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Schematic of TMS sites.Modified picture showing a top view of each of the two monkey’s scalp profiles (animals ‘Y’ and ‘C’), while posted and under training. The dotted line corresponds to the stereotaxic zero bar; the grey dot signals the location and size of the head-post; the orange dot corresponds to the location where digit movements were evoked by TMS pulses; the red dot FEF region of stimulation; the double white/grey dots is an approximate schematic representation of the TMS figure-of-eight coil which was located on the FEF region.
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pone-0038674-g002: Schematic of TMS sites.Modified picture showing a top view of each of the two monkey’s scalp profiles (animals ‘Y’ and ‘C’), while posted and under training. The dotted line corresponds to the stereotaxic zero bar; the grey dot signals the location and size of the head-post; the orange dot corresponds to the location where digit movements were evoked by TMS pulses; the red dot FEF region of stimulation; the double white/grey dots is an approximate schematic representation of the TMS figure-of-eight coil which was located on the FEF region.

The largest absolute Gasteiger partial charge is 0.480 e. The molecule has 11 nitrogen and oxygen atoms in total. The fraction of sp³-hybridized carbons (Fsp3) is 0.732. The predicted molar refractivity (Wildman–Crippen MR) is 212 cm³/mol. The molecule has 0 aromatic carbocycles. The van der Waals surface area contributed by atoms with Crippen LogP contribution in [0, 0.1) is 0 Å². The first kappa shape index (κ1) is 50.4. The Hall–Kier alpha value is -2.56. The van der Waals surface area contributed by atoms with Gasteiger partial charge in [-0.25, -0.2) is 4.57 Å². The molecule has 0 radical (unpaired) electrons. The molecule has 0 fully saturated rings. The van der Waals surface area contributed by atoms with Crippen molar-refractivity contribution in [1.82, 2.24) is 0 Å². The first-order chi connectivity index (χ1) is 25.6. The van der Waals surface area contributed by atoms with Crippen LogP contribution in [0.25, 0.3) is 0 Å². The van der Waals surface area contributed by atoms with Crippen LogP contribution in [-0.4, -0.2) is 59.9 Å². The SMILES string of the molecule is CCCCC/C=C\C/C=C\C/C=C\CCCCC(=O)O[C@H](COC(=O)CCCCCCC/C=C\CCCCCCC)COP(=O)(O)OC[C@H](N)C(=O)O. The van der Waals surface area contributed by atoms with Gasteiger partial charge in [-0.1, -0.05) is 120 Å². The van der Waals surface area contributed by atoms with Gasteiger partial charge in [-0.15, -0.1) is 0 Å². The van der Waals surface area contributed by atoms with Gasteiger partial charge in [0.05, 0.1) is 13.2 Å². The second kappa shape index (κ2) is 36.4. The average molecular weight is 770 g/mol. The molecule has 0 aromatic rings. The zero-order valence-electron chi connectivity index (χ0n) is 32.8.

Mentions: The surgical procedures for titanium headpost implant were the same as previously described [42], [43]. Each animal was deeply anaesthetized with ketamine hydrochloride (5 mg/kg i.m.) for initial sedation and anesthesia was induced with 2–4% isofluoran gas and then maintained during surgery. Heart rate, temperature and respiration were carefully monitored and kept within physiological range. Pain medication was given prior the surgery and routinely given after surgery. Head posts (9/32″ or 7.1 mm internal diameter) were commercially available as Part #6-FHP-X2F produced by Crist Instrument, Hagerstown, MD, USA. They had an “X"-shaped footplate designed for attachment to the skull with a total of 12 titanium bone screws. The vertical post had a tapered cross section, designed to mate with a headpost holder (see Part #6-FHB-S2B, Crist Instrument, Hagerstown, MD, USA). In monkey ‘Y’ the center of the head post was located adjacently caudal to the stereotaxic zero bar, aligned with the interauricular scalp line. In monkey ‘C’ the headpost was placed slightly more rostral than in monkey ‘Y’ (Figure 2). The non-ferromagnetic properties of the titanium material of the head-post prevented the very unlikely (brief or lasting) magnetization and heating of these elements under the influence of isolated TMS single pulses.